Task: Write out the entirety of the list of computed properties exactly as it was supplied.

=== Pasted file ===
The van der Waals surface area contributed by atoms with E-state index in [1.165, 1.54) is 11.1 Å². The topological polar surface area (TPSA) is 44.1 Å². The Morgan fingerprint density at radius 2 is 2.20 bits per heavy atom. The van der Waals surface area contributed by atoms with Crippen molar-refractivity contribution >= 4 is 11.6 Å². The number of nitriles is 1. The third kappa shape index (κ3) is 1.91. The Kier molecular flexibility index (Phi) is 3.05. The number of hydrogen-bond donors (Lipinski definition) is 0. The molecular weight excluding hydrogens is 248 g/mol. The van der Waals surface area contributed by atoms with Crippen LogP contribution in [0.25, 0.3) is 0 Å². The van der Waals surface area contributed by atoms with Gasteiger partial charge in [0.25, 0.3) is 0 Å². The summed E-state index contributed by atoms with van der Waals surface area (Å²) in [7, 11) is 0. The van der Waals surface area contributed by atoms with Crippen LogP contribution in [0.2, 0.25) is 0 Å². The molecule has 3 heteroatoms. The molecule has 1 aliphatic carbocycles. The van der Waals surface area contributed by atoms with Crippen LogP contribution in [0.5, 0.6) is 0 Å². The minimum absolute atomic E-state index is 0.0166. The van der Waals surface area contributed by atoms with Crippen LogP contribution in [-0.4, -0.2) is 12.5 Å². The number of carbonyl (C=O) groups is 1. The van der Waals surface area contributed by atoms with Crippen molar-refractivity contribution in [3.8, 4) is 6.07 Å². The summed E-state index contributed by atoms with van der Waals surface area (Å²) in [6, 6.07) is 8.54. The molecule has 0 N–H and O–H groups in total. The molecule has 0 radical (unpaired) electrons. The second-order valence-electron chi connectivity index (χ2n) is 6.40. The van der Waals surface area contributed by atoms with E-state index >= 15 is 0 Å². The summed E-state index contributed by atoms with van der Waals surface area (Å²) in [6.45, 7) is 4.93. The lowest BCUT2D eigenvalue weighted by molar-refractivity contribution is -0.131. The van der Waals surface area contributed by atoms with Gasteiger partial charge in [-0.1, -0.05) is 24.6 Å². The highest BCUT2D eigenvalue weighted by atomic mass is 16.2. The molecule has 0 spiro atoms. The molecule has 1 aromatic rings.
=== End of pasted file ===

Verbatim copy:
The van der Waals surface area contributed by atoms with E-state index in [1.165, 1.54) is 11.1 Å². The topological polar surface area (TPSA) is 44.1 Å². The Morgan fingerprint density at radius 2 is 2.20 bits per heavy atom. The van der Waals surface area contributed by atoms with Crippen molar-refractivity contribution >= 4 is 11.6 Å². The number of nitriles is 1. The third kappa shape index (κ3) is 1.91. The Kier molecular flexibility index (Phi) is 3.05. The number of hydrogen-bond donors (Lipinski definition) is 0. The molecular weight excluding hydrogens is 248 g/mol. The van der Waals surface area contributed by atoms with Crippen LogP contribution in [0.25, 0.3) is 0 Å². The van der Waals surface area contributed by atoms with Gasteiger partial charge in [0.25, 0.3) is 0 Å². The summed E-state index contributed by atoms with van der Waals surface area (Å²) in [7, 11) is 0. The van der Waals surface area contributed by atoms with Crippen LogP contribution in [0.2, 0.25) is 0 Å². The molecule has 3 heteroatoms. The molecule has 1 aliphatic carbocycles. The van der Waals surface area contributed by atoms with Crippen LogP contribution in [0.5, 0.6) is 0 Å². The minimum absolute atomic E-state index is 0.0166. The van der Waals surface area contributed by atoms with Crippen LogP contribution in [-0.4, -0.2) is 12.5 Å². The number of carbonyl (C=O) groups is 1. The van der Waals surface area contributed by atoms with Crippen molar-refractivity contribution in [3.8, 4) is 6.07 Å². The summed E-state index contributed by atoms with van der Waals surface area (Å²) in [6, 6.07) is 8.54. The molecule has 0 N–H and O–H groups in total. The molecule has 0 radical (unpaired) electrons. The second-order valence-electron chi connectivity index (χ2n) is 6.40. The van der Waals surface area contributed by atoms with E-state index >= 15 is 0 Å². The summed E-state index contributed by atoms with van der Waals surface area (Å²) in [6.45, 7) is 4.93. The lowest BCUT2D eigenvalue weighted by molar-refractivity contribution is -0.131. The van der Waals surface area contributed by atoms with Gasteiger partial charge in [-0.1, -0.05) is 24.6 Å². The highest BCUT2D eigenvalue weighted by atomic mass is 16.2. The molecule has 0 spiro atoms. The molecule has 1 aromatic rings.